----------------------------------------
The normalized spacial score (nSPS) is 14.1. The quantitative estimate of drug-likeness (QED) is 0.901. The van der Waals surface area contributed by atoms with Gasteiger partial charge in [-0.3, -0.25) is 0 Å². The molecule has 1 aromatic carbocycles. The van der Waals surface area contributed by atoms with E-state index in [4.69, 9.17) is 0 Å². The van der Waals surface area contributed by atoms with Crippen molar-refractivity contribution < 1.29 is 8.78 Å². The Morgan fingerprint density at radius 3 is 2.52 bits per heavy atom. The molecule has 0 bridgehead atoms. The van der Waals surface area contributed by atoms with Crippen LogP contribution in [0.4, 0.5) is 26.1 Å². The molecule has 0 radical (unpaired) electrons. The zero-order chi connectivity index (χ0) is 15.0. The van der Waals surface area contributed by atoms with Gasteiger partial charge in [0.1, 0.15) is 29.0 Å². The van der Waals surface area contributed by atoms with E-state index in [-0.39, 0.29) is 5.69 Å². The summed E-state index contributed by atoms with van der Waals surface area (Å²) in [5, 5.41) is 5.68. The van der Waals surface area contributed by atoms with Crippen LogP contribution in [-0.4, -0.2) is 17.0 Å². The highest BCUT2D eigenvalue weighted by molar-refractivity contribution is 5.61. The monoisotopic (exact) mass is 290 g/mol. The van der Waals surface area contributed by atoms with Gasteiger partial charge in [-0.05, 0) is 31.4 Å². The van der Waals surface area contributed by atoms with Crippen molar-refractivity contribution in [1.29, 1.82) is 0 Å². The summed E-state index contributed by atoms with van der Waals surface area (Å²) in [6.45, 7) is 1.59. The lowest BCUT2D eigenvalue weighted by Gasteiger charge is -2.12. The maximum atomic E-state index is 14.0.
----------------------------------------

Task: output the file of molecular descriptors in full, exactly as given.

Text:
The normalized spacial score (nSPS) is 14.1. The quantitative estimate of drug-likeness (QED) is 0.901. The van der Waals surface area contributed by atoms with Gasteiger partial charge in [-0.3, -0.25) is 0 Å². The molecule has 1 aromatic carbocycles. The van der Waals surface area contributed by atoms with E-state index in [4.69, 9.17) is 0 Å². The van der Waals surface area contributed by atoms with Crippen molar-refractivity contribution < 1.29 is 8.78 Å². The Morgan fingerprint density at radius 3 is 2.52 bits per heavy atom. The molecule has 0 bridgehead atoms. The van der Waals surface area contributed by atoms with Crippen LogP contribution in [0.4, 0.5) is 26.1 Å². The molecule has 0 radical (unpaired) electrons. The zero-order chi connectivity index (χ0) is 15.0. The van der Waals surface area contributed by atoms with Gasteiger partial charge in [0.1, 0.15) is 29.0 Å². The van der Waals surface area contributed by atoms with E-state index in [-0.39, 0.29) is 5.69 Å². The summed E-state index contributed by atoms with van der Waals surface area (Å²) in [5, 5.41) is 5.68. The van der Waals surface area contributed by atoms with Crippen LogP contribution in [-0.4, -0.2) is 17.0 Å². The highest BCUT2D eigenvalue weighted by molar-refractivity contribution is 5.61. The monoisotopic (exact) mass is 290 g/mol. The van der Waals surface area contributed by atoms with Gasteiger partial charge in [-0.05, 0) is 31.4 Å². The van der Waals surface area contributed by atoms with Crippen molar-refractivity contribution in [1.29, 1.82) is 0 Å². The summed E-state index contributed by atoms with van der Waals surface area (Å²) in [6.45, 7) is 1.59. The lowest BCUT2D eigenvalue weighted by Gasteiger charge is -2.12. The maximum atomic E-state index is 14.0.